The researchers were looking for any abnormalities, or anything that could tie the death of each Pca cadaver to some Chemical analysis, that might prove or verify a coincidence, in each of the deaths.

Well low and behold, they found a common trend. Not a trend but each prostate examined and extracted and shot into the HPLC, found enormous amounts of Estradiol. That was a common factor to each Cadaver. A comment I read many years ago inside of this study by one of the researchers--said he thought by the level of estradiol, he was dealing with Female Tissue--not Masculine material.

They at Sloan could not conclude that Estradiol caused the death, or that it caused Prostate Cancer---just that all who died of the disease had very high levels of estradiol. No further research followed.

So where did this imbalance in the body occur. Researchers many years later had determined, and what we learned from Dr. Morgentaler's work, that men with low T were out of balance, where their estrogen levels were dominating their hormonal balance. It was then discovered, that men who upon examination for T levels, showing to be Low T, or candidates for replacement therapy, were evaluated for PSA from 1998-2005. All those men that did show low T and had normal digital exams, and PSA's below 4, were asked to be biopsied,even though there was no evidence from the digital exam or the PSA, for a reason to be Biopsied. In all those that Volunteered for the Biopsy---men between 50-65, and their were multi hundreds over the 7 years, 20 % of the men were discovered to have Prostate Cancer, not detectable by PSA or Digital Exam. They all had Low T in common/Hormone imbalance.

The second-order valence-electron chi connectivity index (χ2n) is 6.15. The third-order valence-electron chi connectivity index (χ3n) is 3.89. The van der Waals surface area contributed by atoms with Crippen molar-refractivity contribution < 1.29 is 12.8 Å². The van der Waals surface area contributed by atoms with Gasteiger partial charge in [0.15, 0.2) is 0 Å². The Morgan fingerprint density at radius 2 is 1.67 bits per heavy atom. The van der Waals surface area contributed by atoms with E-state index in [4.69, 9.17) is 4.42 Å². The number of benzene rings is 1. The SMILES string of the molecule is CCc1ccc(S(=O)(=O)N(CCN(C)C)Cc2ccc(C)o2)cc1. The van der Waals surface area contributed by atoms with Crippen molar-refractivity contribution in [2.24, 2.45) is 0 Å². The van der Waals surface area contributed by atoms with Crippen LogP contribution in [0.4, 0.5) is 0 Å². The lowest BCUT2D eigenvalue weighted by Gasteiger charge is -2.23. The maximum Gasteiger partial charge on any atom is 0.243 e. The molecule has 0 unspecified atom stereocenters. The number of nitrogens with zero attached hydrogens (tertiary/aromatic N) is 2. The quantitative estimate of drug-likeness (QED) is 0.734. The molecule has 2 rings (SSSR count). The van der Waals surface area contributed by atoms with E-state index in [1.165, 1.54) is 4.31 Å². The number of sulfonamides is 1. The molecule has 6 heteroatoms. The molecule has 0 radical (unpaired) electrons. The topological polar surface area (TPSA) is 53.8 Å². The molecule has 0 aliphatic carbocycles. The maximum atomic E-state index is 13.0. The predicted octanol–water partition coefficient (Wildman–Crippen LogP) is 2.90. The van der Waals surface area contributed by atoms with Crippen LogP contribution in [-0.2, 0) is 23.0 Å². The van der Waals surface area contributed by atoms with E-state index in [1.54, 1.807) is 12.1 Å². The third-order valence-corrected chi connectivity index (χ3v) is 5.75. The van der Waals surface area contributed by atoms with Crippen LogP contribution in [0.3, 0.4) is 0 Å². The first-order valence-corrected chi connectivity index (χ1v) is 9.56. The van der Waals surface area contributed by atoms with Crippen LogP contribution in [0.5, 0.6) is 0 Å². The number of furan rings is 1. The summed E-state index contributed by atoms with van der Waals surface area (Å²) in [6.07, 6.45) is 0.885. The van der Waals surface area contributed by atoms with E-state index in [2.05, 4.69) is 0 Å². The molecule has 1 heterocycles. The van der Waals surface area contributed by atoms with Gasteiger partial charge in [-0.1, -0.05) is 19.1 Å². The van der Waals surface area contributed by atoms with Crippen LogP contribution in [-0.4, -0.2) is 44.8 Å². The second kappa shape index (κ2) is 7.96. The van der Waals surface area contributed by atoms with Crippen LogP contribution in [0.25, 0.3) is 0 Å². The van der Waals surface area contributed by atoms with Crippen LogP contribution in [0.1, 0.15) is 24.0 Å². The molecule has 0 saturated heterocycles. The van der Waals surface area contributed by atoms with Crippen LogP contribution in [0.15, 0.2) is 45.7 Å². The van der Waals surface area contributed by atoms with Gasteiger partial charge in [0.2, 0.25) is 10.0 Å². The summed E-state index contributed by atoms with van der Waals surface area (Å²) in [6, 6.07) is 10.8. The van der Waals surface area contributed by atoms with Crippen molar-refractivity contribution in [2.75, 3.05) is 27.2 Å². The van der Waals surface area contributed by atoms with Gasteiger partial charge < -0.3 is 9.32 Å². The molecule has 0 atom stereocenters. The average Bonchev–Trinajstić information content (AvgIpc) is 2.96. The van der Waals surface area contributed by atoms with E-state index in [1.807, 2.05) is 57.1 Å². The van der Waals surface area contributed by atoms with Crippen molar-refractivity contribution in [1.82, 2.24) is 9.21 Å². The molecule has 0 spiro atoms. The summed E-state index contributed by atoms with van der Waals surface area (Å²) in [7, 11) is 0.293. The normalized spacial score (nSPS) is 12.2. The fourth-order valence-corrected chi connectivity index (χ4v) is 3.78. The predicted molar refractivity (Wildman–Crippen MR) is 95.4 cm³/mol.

So working backwards, It can be assumed that men with Low T, are out of balance, whereby Estrogen became prominent. In such there is a metabolism process, whereby estrogen causes the liver to produce more of the carrier protein for T, which is known as sex hormone binding globulin[SHBG], causing less free T results. Low levels of T, and higher levels of E, are associated with, excess body fat, sexual dysfunction, BPH, and Pca.